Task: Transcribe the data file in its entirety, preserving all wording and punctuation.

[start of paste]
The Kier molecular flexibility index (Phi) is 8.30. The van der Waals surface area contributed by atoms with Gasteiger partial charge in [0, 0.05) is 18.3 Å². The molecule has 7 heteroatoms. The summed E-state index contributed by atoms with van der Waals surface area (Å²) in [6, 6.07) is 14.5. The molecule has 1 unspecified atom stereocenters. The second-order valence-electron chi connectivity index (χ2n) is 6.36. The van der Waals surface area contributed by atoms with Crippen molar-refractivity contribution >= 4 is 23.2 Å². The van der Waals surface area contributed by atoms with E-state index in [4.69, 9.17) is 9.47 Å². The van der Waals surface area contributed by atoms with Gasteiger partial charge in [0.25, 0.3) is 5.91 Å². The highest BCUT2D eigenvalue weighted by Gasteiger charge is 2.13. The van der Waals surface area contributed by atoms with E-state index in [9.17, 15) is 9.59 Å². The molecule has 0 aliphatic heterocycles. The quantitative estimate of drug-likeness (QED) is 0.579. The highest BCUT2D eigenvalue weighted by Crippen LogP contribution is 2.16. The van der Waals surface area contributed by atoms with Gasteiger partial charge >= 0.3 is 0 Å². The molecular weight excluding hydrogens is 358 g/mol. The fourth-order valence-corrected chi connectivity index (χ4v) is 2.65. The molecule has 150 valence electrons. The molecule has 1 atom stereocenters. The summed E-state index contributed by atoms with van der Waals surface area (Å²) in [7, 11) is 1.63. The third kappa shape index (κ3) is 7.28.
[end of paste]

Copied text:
The Kier molecular flexibility index (Phi) is 8.30. The van der Waals surface area contributed by atoms with Gasteiger partial charge in [0, 0.05) is 18.3 Å². The molecule has 7 heteroatoms. The summed E-state index contributed by atoms with van der Waals surface area (Å²) in [6, 6.07) is 14.5. The molecule has 1 unspecified atom stereocenters. The second-order valence-electron chi connectivity index (χ2n) is 6.36. The van der Waals surface area contributed by atoms with Crippen molar-refractivity contribution >= 4 is 23.2 Å². The van der Waals surface area contributed by atoms with E-state index in [4.69, 9.17) is 9.47 Å². The van der Waals surface area contributed by atoms with Gasteiger partial charge in [0.25, 0.3) is 5.91 Å². The highest BCUT2D eigenvalue weighted by Gasteiger charge is 2.13. The van der Waals surface area contributed by atoms with E-state index in [9.17, 15) is 9.59 Å². The molecule has 0 aliphatic heterocycles. The quantitative estimate of drug-likeness (QED) is 0.579. The highest BCUT2D eigenvalue weighted by Crippen LogP contribution is 2.16. The van der Waals surface area contributed by atoms with Gasteiger partial charge >= 0.3 is 0 Å². The molecular weight excluding hydrogens is 358 g/mol. The fourth-order valence-corrected chi connectivity index (χ4v) is 2.65. The molecule has 150 valence electrons. The molecule has 1 atom stereocenters. The summed E-state index contributed by atoms with van der Waals surface area (Å²) in [7, 11) is 1.63. The third kappa shape index (κ3) is 7.28.